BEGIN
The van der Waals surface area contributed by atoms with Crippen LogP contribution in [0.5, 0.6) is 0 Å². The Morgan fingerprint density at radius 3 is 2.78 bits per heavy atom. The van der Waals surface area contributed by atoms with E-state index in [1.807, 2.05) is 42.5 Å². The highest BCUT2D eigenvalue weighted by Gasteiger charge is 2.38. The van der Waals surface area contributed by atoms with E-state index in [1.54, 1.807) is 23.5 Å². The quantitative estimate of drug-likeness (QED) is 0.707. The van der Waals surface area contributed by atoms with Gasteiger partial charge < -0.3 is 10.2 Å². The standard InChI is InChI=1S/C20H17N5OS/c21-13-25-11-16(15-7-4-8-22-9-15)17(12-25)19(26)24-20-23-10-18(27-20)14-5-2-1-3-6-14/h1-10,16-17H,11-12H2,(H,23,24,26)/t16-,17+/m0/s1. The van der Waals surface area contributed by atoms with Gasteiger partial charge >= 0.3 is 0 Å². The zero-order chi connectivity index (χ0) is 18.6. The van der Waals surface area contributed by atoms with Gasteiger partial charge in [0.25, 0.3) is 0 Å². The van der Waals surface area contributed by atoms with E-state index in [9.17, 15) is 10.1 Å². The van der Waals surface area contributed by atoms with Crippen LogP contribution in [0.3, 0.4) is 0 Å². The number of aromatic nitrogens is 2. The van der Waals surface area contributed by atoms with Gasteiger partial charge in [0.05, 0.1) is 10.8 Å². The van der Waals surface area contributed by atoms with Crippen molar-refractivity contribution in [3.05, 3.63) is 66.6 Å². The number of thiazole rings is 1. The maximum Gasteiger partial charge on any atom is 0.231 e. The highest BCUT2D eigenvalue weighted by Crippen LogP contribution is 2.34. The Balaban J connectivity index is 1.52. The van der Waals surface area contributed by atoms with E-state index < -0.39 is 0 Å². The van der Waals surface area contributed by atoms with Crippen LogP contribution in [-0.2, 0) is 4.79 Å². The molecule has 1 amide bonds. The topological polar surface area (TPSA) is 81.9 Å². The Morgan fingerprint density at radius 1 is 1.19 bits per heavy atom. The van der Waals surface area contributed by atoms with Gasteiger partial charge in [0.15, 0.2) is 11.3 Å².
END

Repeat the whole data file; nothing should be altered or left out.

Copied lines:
The van der Waals surface area contributed by atoms with Crippen LogP contribution in [0.5, 0.6) is 0 Å². The Morgan fingerprint density at radius 3 is 2.78 bits per heavy atom. The van der Waals surface area contributed by atoms with E-state index in [1.807, 2.05) is 42.5 Å². The highest BCUT2D eigenvalue weighted by Gasteiger charge is 2.38. The van der Waals surface area contributed by atoms with E-state index in [1.54, 1.807) is 23.5 Å². The quantitative estimate of drug-likeness (QED) is 0.707. The van der Waals surface area contributed by atoms with Gasteiger partial charge < -0.3 is 10.2 Å². The standard InChI is InChI=1S/C20H17N5OS/c21-13-25-11-16(15-7-4-8-22-9-15)17(12-25)19(26)24-20-23-10-18(27-20)14-5-2-1-3-6-14/h1-10,16-17H,11-12H2,(H,23,24,26)/t16-,17+/m0/s1. The van der Waals surface area contributed by atoms with Gasteiger partial charge >= 0.3 is 0 Å². The zero-order chi connectivity index (χ0) is 18.6. The van der Waals surface area contributed by atoms with Gasteiger partial charge in [0.25, 0.3) is 0 Å². The van der Waals surface area contributed by atoms with E-state index in [9.17, 15) is 10.1 Å². The van der Waals surface area contributed by atoms with Crippen LogP contribution in [0.3, 0.4) is 0 Å². The number of aromatic nitrogens is 2. The van der Waals surface area contributed by atoms with Gasteiger partial charge in [0.05, 0.1) is 10.8 Å². The van der Waals surface area contributed by atoms with Crippen molar-refractivity contribution in [3.05, 3.63) is 66.6 Å². The number of thiazole rings is 1. The maximum Gasteiger partial charge on any atom is 0.231 e. The highest BCUT2D eigenvalue weighted by Crippen LogP contribution is 2.34. The Balaban J connectivity index is 1.52. The van der Waals surface area contributed by atoms with E-state index < -0.39 is 0 Å². The van der Waals surface area contributed by atoms with Crippen LogP contribution in [-0.2, 0) is 4.79 Å². The molecule has 1 amide bonds. The topological polar surface area (TPSA) is 81.9 Å². The Morgan fingerprint density at radius 1 is 1.19 bits per heavy atom. The van der Waals surface area contributed by atoms with Gasteiger partial charge in [0.15, 0.2) is 11.3 Å².